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Boxer Dog Breed: Info, Pictures, Traits & Temperament

Written by: Chris Dinesen Rogers

Last Updated on May 18, 2024 by Dogster Team

boxer dog walking in the grass

Boxer Dog Breed: Info, Pictures, Traits & Temperament

An adult Boxer acts like a big kid who’ll never grow up. They are puppies at heart, which is one reason they are so well-loved, ranking 16th on the American Kennel Club (AKC) list of the most popular breeds. They enjoy playing and will keep a game of fetch going for hours if you let them. Being energetic has its good and bad points. Mostly, it means a commitment to ensuring your pet gets enough exercise.

This breed has a storied past that included various jobs, from big-game hunter to service dog to guardian. The Boxer gets its name from the animal’s unique way of playing with each other, where they stand on their hind legs and “box” each other with their front paws.

Breed Overview


21.5–25 inches


50–80 pounds


10–12 years


White, fawn, brindle

Suitable for:

Active families with kids, those with enough time to devote toward training and enrichment


Playful, intelligent, energetic

While this breed has elements of a violent history of hunting bear, wild boar, and deer, this pup couldn’t be more affectionate and lovable. It’s a testament to the value of selective breeding for desirable traits. However, the Boxer’s story has a few wrinkles that you should know upfront if you’re considering inviting this breed into your home.

Boxer Characteristics

High-energy dogs will need a lot of mental and physical stimulation to stay happy and healthy, while low-energy dogs require minimal physical activity. It’s important when choosing a dog to make sure their energy levels match your lifestyle or vice versa.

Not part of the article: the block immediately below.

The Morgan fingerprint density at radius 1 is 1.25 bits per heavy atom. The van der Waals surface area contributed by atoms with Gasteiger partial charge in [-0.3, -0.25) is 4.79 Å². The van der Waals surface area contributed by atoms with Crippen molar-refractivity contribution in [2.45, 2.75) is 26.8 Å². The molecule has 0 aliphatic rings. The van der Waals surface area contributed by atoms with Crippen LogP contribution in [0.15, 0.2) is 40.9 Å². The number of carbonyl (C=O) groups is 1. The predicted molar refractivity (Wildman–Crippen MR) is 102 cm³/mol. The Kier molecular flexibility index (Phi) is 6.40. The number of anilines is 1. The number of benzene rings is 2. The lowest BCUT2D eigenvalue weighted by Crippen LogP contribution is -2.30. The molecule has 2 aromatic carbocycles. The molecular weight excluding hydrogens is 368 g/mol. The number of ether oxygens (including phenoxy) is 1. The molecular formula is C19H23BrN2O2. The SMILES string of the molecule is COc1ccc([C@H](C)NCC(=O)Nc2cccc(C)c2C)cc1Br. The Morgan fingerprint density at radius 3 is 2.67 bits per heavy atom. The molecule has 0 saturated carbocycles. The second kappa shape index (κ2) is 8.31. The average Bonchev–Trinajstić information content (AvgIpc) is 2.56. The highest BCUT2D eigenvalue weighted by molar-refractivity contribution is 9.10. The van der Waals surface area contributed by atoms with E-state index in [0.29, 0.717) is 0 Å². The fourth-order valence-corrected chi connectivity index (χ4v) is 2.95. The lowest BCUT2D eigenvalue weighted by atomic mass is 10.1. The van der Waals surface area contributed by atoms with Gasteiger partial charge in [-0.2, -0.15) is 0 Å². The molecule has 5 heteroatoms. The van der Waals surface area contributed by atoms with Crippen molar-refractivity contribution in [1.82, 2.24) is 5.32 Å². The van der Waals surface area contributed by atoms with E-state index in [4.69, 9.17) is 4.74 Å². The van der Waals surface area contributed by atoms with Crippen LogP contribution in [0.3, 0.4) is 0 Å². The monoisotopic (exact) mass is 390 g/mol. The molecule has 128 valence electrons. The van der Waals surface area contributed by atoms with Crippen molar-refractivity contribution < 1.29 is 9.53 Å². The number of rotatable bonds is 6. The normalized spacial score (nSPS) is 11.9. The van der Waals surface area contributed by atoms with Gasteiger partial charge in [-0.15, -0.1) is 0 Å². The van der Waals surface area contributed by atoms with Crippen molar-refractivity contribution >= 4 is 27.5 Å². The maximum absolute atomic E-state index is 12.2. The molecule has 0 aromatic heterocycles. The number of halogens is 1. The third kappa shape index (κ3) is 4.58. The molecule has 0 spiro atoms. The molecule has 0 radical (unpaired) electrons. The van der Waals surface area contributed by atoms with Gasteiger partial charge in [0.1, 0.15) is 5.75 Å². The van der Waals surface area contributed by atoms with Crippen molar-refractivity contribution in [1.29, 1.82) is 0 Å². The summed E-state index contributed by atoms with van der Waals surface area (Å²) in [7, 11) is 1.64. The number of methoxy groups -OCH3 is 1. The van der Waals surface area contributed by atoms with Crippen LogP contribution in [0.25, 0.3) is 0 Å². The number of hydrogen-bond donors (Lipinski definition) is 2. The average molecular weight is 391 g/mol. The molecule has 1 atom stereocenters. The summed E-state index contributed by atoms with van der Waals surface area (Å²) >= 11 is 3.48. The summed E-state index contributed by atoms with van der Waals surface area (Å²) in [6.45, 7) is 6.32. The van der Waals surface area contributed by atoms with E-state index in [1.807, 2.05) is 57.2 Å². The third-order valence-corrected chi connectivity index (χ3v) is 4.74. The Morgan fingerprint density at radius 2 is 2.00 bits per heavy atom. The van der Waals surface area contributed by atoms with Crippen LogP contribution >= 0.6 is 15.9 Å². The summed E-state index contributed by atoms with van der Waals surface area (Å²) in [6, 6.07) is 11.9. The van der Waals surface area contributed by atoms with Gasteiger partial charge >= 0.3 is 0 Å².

Easy-to-train dogs are more skilled at learning prompts and actions quickly with minimal training. Dogs that are harder to train will require a bit more patience and practice.
Some breeds, due to their size or their breeds potential genetic health issues, have shorter lifespans than others. Proper exercise, nutrition, and hygiene also play an important role in the lifespan of your pet.
Some dog breeds are prone to certain genetic health problems, and some more than others. This doesn’t mean that every dog will have these issues, but they have an increased risk, so it’s important to understand and prepare for any additional needs they may require.
Some dog breeds are more social than others, both towards humans and other dogs. More social dogs have a tendency to run up to strangers for pets and scratches, while less social dogs shy away and are more cautious, even potentially aggressive. No matter the breed, it’s important to socialize your dog and expose them to lots of different situations.

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Boxer Puppies

boxer puppy dog playing on the grass
Image by: FiledIMAGE, Shutterstock